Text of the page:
I grew up with Marmite. My Mum used to produce it for breakfast and tea.
Hot buttered toast — the big step kind of bread, carved in the kitchen, nothing mass-produced in plastic bags in those days — with lashings of Marmite. At breakfast it came along with a vast plate of fried bread, fried eggs and bacon and coffee made with milk (a kind of 1950s version of a latte, I suppose), so huge that by the time I got to primary school, I needed to sleep.
At home in the evening, I would settle down at 17 Bower Mount Road to watch Roy Rogers or Gene Autry or Hopalong Cassidy while Peggy prepared a huge plate of hot buttered toast with, yes, lashings of Marmite.
I never really discovered why this horrible-looking substance was so addictive. At my first boarding school, they didn't serve Marmite. We were given scummy grey porridge with orange-coloured sugar and plate-fulls of Spam — younger readers may consult older readers as to what this was — and heaps of potato made with powder.
But parents would sometimes sneak us a jar of Marmite; it would be pounced on with all the enthusiasm of inmates receiving a Red Cross parcel at Stalag Luft III. Maybe it was the silky taste, the feeling that you were getting every juice that ever existed in food, thick and just awaiting its bed of runny butter on the toast that I always insisted had to be burned near-black.
Some things don't taste as good as they smell. Coffee, for example, is never as good as its fragrance. The same goes for fish and most fruit (with the exception of strawberries) and this probably applies to all vegetables.
Soup tastes better than it smells. So do cigars. I remember when I first smelled a cigar. It was in the foyer of the old Grand Hotel in Lille.
Arriving from rationed Britain, it was exotic, like the beginning of the Orient (which I later identified was a little further south and east, somewhere near Lebanon).
But Bill and Peggy had forgotten to bring a jar of Marmite to France. So there we were, stooging around northern France in Bill's Austin of England (that really was its name), stopping at restaurants of impeccable quality where all Master Fisk wanted was Marmite on toast.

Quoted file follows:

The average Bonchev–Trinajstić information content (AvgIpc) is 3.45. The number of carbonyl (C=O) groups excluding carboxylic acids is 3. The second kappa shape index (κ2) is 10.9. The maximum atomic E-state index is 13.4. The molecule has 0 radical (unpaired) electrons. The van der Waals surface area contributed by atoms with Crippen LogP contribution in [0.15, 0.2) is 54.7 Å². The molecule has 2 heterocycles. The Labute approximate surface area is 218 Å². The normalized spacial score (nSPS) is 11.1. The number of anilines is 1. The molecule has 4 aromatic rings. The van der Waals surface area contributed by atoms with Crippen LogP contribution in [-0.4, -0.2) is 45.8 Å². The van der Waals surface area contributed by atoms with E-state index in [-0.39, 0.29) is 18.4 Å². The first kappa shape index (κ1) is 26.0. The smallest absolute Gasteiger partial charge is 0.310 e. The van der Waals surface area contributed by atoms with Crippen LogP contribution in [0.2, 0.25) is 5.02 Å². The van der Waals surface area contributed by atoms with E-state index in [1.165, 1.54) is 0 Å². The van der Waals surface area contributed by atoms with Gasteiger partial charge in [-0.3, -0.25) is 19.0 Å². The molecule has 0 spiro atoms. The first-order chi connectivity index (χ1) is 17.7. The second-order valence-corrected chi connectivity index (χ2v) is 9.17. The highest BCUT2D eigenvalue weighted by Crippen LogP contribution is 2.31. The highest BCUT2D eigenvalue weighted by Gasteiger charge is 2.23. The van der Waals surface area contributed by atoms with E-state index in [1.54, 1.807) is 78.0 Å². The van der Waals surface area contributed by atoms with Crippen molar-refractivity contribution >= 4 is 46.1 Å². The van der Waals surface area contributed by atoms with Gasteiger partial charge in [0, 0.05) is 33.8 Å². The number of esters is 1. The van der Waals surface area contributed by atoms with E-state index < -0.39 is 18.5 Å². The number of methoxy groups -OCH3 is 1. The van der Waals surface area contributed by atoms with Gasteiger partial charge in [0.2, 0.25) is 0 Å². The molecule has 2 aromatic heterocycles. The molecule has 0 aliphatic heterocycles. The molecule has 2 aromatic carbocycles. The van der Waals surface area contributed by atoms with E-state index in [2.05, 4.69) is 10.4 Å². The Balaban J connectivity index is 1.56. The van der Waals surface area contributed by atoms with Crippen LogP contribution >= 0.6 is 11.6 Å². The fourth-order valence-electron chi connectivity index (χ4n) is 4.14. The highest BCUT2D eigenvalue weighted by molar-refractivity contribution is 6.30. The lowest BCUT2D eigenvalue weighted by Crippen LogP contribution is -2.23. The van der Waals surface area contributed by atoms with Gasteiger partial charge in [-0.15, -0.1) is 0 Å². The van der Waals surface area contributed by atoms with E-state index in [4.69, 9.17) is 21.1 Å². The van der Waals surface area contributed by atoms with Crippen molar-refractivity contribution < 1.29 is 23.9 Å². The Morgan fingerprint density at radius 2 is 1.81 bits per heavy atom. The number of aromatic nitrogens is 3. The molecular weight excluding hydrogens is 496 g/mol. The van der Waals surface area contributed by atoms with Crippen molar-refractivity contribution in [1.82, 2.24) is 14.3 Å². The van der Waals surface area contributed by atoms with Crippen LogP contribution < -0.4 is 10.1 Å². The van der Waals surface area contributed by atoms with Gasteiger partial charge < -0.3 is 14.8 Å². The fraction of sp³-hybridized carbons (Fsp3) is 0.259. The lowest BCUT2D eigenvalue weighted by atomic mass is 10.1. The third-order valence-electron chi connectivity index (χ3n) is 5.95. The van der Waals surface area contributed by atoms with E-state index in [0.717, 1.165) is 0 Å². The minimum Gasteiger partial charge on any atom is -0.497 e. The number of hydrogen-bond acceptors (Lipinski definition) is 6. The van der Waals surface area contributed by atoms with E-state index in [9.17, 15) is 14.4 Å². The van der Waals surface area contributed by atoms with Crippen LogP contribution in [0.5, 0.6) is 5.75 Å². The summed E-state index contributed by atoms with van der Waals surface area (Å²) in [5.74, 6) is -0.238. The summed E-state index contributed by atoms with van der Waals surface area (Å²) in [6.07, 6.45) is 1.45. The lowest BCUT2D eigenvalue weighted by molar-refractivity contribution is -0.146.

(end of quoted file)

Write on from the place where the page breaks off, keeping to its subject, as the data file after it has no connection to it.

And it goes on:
There was salade de fruits and crêpe fourrée d'oeufs brouillés, ratatouille and galettes — but no bloody Marmite. My sensitive schoolboy stomach simply couldn't take saumon fumé or even a plate of chèvre and the ridiculous long loaves that cut my gums when I tried to chew them. The French obviously had no taste. How could they live without Marmite? They understood it was some kind of casserole, but they also appeared to think it was a rock erosion or even — in old French, I think — a hypocrite.
I guess we all get to love what we're used to. I was once addicted to Lucozade — but couldn't stand the sticky stuff when I last tried a glass.
This was Hitler's fault. As rationing continued after the Second World War, school dining halls would invariably serve up heaps of dried cabbage, equally large heaps of equally dried lettuce, piles of carrots and — even more execrable — plates of beetroot. To this day, I cannot understand how the Iranians can drink beetroot juice on the streets of Tehran or how the Lebanese can drop by a café for a carrot juice.
The Saudis have a concoction called Saudi champagne which is actually rather glorious: a jug of whisked strawberries, pineapples, plums and apricots all jigga-jigga-jiggered in a machine with milk or yoghurt. But that wasn't around in the grey, damp streets in England in the late 1940s.
My Beirut cook did once find me eating Marmite on toast on my Beirut balcony. I had brought a pot from London. She asked to try it. So I made a small piece of toast, coated it liberally with butter and lashings of Marmite. I found her extracting it from her mouth in horror. “Mr Robert, how can you EAT this?” she demanded.
But not all is lost. Flying Air France across the Atlantic a few days ago, I slipped back to the galley for an espresso and fell into conversation with one of the flight attendants. After some minutes, he switched into English. “I lived in London once,” he said. “I loved everything about England. Your pubs, your red buses — and your Marmite!”
A man of judgment and sensitivity, no less. Who said the French had no taste?